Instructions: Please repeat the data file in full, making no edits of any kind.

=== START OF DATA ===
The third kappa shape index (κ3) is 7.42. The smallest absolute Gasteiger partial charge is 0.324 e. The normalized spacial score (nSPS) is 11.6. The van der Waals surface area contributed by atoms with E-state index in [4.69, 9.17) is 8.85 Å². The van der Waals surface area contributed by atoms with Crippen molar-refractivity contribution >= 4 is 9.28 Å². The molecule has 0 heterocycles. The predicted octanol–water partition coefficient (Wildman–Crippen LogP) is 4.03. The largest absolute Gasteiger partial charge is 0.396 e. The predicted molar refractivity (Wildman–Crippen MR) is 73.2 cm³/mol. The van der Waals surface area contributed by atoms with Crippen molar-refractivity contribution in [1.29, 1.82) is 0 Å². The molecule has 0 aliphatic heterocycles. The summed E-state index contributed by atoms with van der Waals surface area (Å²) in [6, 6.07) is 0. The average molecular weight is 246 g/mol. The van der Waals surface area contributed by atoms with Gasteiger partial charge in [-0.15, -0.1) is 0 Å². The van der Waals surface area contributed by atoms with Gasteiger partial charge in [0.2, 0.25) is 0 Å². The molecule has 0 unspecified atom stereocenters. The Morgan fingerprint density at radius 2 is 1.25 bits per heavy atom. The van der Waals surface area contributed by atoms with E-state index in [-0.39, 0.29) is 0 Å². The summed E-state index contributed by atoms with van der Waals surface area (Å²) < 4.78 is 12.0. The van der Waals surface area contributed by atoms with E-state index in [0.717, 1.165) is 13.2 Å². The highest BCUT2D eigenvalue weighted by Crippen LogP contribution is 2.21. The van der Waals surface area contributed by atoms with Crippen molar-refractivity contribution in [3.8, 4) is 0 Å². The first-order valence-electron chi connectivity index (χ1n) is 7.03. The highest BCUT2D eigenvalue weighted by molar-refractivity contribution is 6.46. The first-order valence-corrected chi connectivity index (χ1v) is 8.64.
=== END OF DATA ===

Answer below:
The third kappa shape index (κ3) is 7.42. The smallest absolute Gasteiger partial charge is 0.324 e. The normalized spacial score (nSPS) is 11.6. The van der Waals surface area contributed by atoms with E-state index in [4.69, 9.17) is 8.85 Å². The van der Waals surface area contributed by atoms with Crippen molar-refractivity contribution >= 4 is 9.28 Å². The molecule has 0 heterocycles. The predicted octanol–water partition coefficient (Wildman–Crippen LogP) is 4.03. The largest absolute Gasteiger partial charge is 0.396 e. The predicted molar refractivity (Wildman–Crippen MR) is 73.2 cm³/mol. The van der Waals surface area contributed by atoms with Crippen molar-refractivity contribution in [1.29, 1.82) is 0 Å². The molecule has 0 aliphatic heterocycles. The summed E-state index contributed by atoms with van der Waals surface area (Å²) in [6, 6.07) is 0. The average molecular weight is 246 g/mol. The van der Waals surface area contributed by atoms with Gasteiger partial charge in [-0.15, -0.1) is 0 Å². The van der Waals surface area contributed by atoms with Gasteiger partial charge in [0.2, 0.25) is 0 Å². The molecule has 0 unspecified atom stereocenters. The Morgan fingerprint density at radius 2 is 1.25 bits per heavy atom. The van der Waals surface area contributed by atoms with E-state index in [-0.39, 0.29) is 0 Å². The summed E-state index contributed by atoms with van der Waals surface area (Å²) < 4.78 is 12.0. The van der Waals surface area contributed by atoms with E-state index in [0.717, 1.165) is 13.2 Å². The highest BCUT2D eigenvalue weighted by Crippen LogP contribution is 2.21. The van der Waals surface area contributed by atoms with Crippen molar-refractivity contribution in [3.8, 4) is 0 Å². The first-order valence-electron chi connectivity index (χ1n) is 7.03. The highest BCUT2D eigenvalue weighted by molar-refractivity contribution is 6.46. The first-order valence-corrected chi connectivity index (χ1v) is 8.64.